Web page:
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Jae Crowder’s father hopes his son spends rest of career in Utah: ‘I think he’s found a home’

Former Jazzman Corey Crowder speaks with the media Friday before Utah's game against Minnesota.
Former Jazzman Corey Crowder speaks with the media Friday before Utah's game against Minnesota.
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SALT LAKE CITY — The year was 1992.

Jae Crowder wasn’t quite 2 years old but basketball was already becoming his obsession.

Every night before he went to bed, Jae had a routine with his father, Corey, who was a member of the Utah Jazz at the time.

It would go something like this:

“He would line up like he was hiding and I would have to say ‘No. 15 Corey Crowder’ and he’d run back and forth like he was in a layup line and that’s a true story,” Corey recalled. “He did that every single night when he was 1 years old.”

These days, Corey Crowder isn’t the one being introduced in the Utah arena anymore — it’s all about his son, Jae.

On Friday, the former Jazzman returned to his old stomping grounds, formerly known as the Delta Center, as part of the Jazz alumni program to watch Jae take on the Minnesota Timberwolves at Vivint Arena.

“I’m all for supporting him,” Corey said. “This is not about me, this is about him, this is his time.” Jae, it was a dream come true to put a smile on his dad’s face. Corey traveled from his home in Fort Myers, Florida to share the experience.

He typically attends games at least once a month.

“He does a great job of looking at the schedule and planning ahead,” Jae said. “So when I have a home stretch he comes to hang out. He comes for sure once a month.”

The football toughness, strong mind and will to win in Jae is a product of Corey’s tough love. Corey appeared in 51 games for the Jazz during the 1991-92 season that reached the Western Conference Finals with John Stockton and Karl Malone while learning a lot from legendary coach Jerry Sloan.

“He’s always been that way since I could remember,” Jae said. “Me playing basketball, he’s been a tough critic and I love it. I think I wouldn’t’ be here what I’m at today without him so it has helped me get to where I’m at."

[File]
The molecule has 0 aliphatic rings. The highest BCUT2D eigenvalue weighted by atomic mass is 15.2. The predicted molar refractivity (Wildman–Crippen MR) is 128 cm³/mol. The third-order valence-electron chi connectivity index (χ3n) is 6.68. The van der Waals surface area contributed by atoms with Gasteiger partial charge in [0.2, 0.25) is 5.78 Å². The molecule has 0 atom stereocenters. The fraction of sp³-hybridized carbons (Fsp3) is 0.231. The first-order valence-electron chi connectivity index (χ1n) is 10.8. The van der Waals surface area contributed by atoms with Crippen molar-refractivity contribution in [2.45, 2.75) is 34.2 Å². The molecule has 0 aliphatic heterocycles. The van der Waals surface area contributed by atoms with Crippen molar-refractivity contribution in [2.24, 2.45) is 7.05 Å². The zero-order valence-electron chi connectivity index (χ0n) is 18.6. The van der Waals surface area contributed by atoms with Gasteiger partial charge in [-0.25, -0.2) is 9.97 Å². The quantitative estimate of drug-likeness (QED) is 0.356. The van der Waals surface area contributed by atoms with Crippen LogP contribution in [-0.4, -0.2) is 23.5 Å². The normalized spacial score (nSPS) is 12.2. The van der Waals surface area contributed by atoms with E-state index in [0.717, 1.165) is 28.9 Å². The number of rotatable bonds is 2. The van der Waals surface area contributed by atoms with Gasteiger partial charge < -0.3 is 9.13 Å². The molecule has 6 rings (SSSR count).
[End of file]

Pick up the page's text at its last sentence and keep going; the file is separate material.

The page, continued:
More so than any particular game or play, though, Jae enjoyed being around his dad during his downtime.

“I just remember him training in the offseason and me being in every gym he went to and him letting me tag along to watch how he worked,” Jae said. “I think that’s where I get most of my work ethic from was watching him and wanting to be just like him growing up and that’s one of my best memories that I have.” Corey first learned that his son was traded to Utah before the Feb. 8 deadline, he knew Jae would love the city. Jae called to inform him of the deal and he instantly knew it would be a perfect fit, after struggling for the first 53 games in Cleveland.

In his first six games in Utah, Jae has come off the bench to post 13.0 points and 4.3 rebounds in 28.7 minutes while still learning Quin Snyder’s system on the fly. Snyder was also happy to welcome Corey back.

“In Corey’s case, obviously having Jae on the team is a special night for him and for Jae to understand his roots here in Utah,” Snyder said.

With Snyder’s structure, Corey was confident that Jae would be held accountable for his actions. He hopes to see him in Utah for the remainder of his career. No. 99 is already becoming a fan favorite.

“That’s Salt Lake for you,” Corey said. “I think they reward guys that come in here and they work hard and that’s indicative of the community so I’m very happy that they have done that. I think he’s found a home and I hope he stays here for the rest of his career. I think that would be awesome.”